There’s an app attack brewing in the meeting and events industry, but for now it’s just a tiny takeover. Although event apps are growing in both usage and ease of use, 95 percent of planners still use paper, says Lawrence Coburn, CEO of mobile event application provider DoubleDutch.
“Only 5 percent of planners regularly use mobile meeting apps, so if you’ve never used an event app you are not alone,” Coburn said from the company’s headquarters in San Francisco.
Apps, while more environmentally friendly than paper, are not widely used. Coburn thinks it’s because potential users are unfamiliar with how apps work, what benefits they offer and, perhaps, price point. It’s not because they’re difficult to use.
Anyone who’s used Blogger or a similar web publishing platform, should find it pretty easy, Coburn says. DoubleDutch apps focus on capturing data from live events so planners can use it before, during and after events.
DoubleDutch’s Event Concierge app operates as an assistant, helping attendees navigate the in-app conference schedule, add a session to their personal agenda, know when a presentation is in progress and access a survey once it’s done. The app, for a phone or tablet, has customizable features, colors and layouts for meetings, trade shows or other events.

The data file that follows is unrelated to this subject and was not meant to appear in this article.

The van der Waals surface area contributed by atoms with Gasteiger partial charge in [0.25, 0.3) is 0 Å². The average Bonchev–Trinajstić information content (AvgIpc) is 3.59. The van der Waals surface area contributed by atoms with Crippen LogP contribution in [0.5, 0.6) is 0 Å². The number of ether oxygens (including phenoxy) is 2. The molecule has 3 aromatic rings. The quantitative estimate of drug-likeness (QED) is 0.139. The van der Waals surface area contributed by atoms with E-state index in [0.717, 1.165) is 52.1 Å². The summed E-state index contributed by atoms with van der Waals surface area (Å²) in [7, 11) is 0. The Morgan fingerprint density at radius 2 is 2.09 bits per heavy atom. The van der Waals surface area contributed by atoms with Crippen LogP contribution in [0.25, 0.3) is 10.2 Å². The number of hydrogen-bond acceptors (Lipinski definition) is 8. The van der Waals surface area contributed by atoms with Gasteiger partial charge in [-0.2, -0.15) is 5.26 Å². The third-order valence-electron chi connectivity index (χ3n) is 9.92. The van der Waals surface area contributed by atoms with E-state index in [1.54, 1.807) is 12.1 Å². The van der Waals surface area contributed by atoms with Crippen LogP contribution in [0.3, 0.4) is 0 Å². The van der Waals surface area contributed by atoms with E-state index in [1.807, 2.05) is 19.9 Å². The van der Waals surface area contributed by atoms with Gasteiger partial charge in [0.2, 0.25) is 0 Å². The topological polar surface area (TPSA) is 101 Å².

The Head Count feature uses the Bluetooth detection to locate event attendees in the venue, meeting room or even a specific section of a trade show. It also can deliver location-specific recommendations for seminars, food and restrooms, and give planners an automatic tally of who shows up at plenary or breakout sessions, for example.
While convenient and even fun, there are issues with apps.
A universal truth of the meeting industry is that the Internet can be sketchy in some expo halls, Coburn says, an issue native apps can circumvent. The first time a planner logs onto the DoubleDutch app, it grabs the content. If and when you’re offline, you still have all that info.
“As DoubleDutch’s footprint gets bigger we are going to gather more and more data on event attendees,” Coburn says. “When we analyze that data, we move closer to that perfect one-to-one marketing idea. It’s about how much technology can learn about a participant’s likes and dislikes. We can then make personalized ‘Amazon-style’ recommendations for an event experience.”
It’s even possible that the event experience will extend to wearables like Google glasses in the future, he says.
“But the biggest thing,” he insists, “is the customized personalized, event experience.”